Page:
There’s something alluring and ever so slightly frightening about descending the steep stairs at the quaint Flinders Lane theatre, fortyfivedownstairs. My childlike enthusiasm for the place has always been a constant and it never ceases to amaze me how the theatremakers transform the warehouse-like space for the different worlds that inhabit it.
It would be fair to say that I was suitably excited about the opening night of A Room of One’s Own by Virginia Woolf, adapted for the stage by Peta Hanrahan.
With this said, I can’t, in all good conscience say that I enjoyed the play. There are a variety of reasons for this but at the heart of it, I was completely disengaged during the vast majority of the performance. I found it difficult to focus on the material and struggled to understand what drove the characters’ respective musings and the decisions made around blocking. One example of this was that anything that was performed not at eye level, I missed entirely due to the seating configuration.
The cast was made up of four actors that represented four different corners of Woolf’s mind. This was something not necessarily made clear through the play, rather something I read in my post-play research. While Marissa O’Reilly who played ‘The Diplomat’ was the strongest performer, I still failed to connect with any of the characters, including hers. Sadly, the lasting impression of the play was that it could have been a one-woman show as I saw very little difference in the respective voices presented by the four performers.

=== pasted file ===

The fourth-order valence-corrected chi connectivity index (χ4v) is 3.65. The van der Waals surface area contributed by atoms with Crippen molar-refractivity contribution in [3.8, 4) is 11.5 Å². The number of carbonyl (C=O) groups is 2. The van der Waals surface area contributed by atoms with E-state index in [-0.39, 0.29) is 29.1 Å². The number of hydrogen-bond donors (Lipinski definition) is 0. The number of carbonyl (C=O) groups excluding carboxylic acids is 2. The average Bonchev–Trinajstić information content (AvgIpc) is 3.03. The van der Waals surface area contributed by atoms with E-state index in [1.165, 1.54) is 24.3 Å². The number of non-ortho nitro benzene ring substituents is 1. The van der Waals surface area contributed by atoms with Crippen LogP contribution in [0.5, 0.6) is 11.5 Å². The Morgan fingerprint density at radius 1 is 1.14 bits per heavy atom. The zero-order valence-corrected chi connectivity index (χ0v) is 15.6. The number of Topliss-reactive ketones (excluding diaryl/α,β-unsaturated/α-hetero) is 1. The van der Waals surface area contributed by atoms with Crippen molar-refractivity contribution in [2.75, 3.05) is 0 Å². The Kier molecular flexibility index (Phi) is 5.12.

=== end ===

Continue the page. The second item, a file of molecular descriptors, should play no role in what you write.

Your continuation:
One of the biggest performance problems was that I felt that the actors were perpetually stuck in a cycle of the one note and the verbosity of the writing proved unnecessarily challenging for the cast at times. While it was opening night, it had that distinct ‘preview’ feel to it with the frequency of mistakes and line stomping.
In short, I struggled to understand a lot of the creative choices that were made in the service of this story from the blocking to the costume design and while a humble approach to production values can be adequate if the performances carry the story, I think there were missed opportunities in this production to bring the adaptation to life.
Despite the disappointing performances and character development, the overarching themes that the play explored were incredibly relevant and did force me to ponder, as I often do, the subjugation of women throughout history. It was also clear from the adaptation and the director’s notes in the program that Hanrahan had sincere passion for the eloquent work of Virginia Wolf and was committed to revitalising sentiments adapted from lectures delivered in 1928.
The other positive was that I think that it was clear what the lasting message of the play was and that the theatremakers were committed to directing the audience’s attention to not only the enslavement of women through the ages but also the profoundly sad missed opportunities of women in the face of gender disparity. So, while I was disconnected with the play itself, the message was not lost on me and I think given the intentions of the key creatives, that’s a distinctly positive takeout.
Images: Tommy Holt